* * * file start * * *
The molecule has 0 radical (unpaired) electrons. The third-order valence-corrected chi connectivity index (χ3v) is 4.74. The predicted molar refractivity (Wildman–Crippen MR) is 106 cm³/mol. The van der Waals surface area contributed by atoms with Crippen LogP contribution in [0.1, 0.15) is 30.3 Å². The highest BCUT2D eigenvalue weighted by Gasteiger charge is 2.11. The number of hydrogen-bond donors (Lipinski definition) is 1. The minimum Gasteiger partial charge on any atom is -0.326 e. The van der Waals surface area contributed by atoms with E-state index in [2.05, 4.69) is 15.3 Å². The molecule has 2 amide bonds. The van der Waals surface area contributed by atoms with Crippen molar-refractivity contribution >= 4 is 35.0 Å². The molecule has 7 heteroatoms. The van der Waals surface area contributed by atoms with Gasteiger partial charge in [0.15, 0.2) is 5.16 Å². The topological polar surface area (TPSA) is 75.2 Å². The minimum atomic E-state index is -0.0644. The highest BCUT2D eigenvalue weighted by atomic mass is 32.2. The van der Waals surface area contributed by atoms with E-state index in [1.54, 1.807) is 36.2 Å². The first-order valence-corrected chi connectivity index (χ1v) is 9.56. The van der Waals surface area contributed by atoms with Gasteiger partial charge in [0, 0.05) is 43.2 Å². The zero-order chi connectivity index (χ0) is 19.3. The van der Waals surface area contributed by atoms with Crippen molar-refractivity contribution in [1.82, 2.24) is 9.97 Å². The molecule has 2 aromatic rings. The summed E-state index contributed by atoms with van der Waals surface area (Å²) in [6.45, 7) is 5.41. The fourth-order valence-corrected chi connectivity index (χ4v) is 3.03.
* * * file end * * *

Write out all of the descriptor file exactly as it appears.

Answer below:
The molecule has 0 radical (unpaired) electrons. The third-order valence-corrected chi connectivity index (χ3v) is 4.74. The predicted molar refractivity (Wildman–Crippen MR) is 106 cm³/mol. The van der Waals surface area contributed by atoms with Crippen LogP contribution in [0.1, 0.15) is 30.3 Å². The highest BCUT2D eigenvalue weighted by Gasteiger charge is 2.11. The number of hydrogen-bond donors (Lipinski definition) is 1. The minimum Gasteiger partial charge on any atom is -0.326 e. The van der Waals surface area contributed by atoms with E-state index in [2.05, 4.69) is 15.3 Å². The molecule has 2 amide bonds. The van der Waals surface area contributed by atoms with Crippen molar-refractivity contribution >= 4 is 35.0 Å². The molecule has 7 heteroatoms. The van der Waals surface area contributed by atoms with Gasteiger partial charge in [0.15, 0.2) is 5.16 Å². The topological polar surface area (TPSA) is 75.2 Å². The minimum atomic E-state index is -0.0644. The highest BCUT2D eigenvalue weighted by atomic mass is 32.2. The van der Waals surface area contributed by atoms with E-state index in [1.54, 1.807) is 36.2 Å². The first-order valence-corrected chi connectivity index (χ1v) is 9.56. The van der Waals surface area contributed by atoms with Gasteiger partial charge in [0, 0.05) is 43.2 Å². The zero-order chi connectivity index (χ0) is 19.3. The van der Waals surface area contributed by atoms with Crippen molar-refractivity contribution in [1.82, 2.24) is 9.97 Å². The molecule has 2 aromatic rings. The summed E-state index contributed by atoms with van der Waals surface area (Å²) in [6.45, 7) is 5.41. The fourth-order valence-corrected chi connectivity index (χ4v) is 3.03.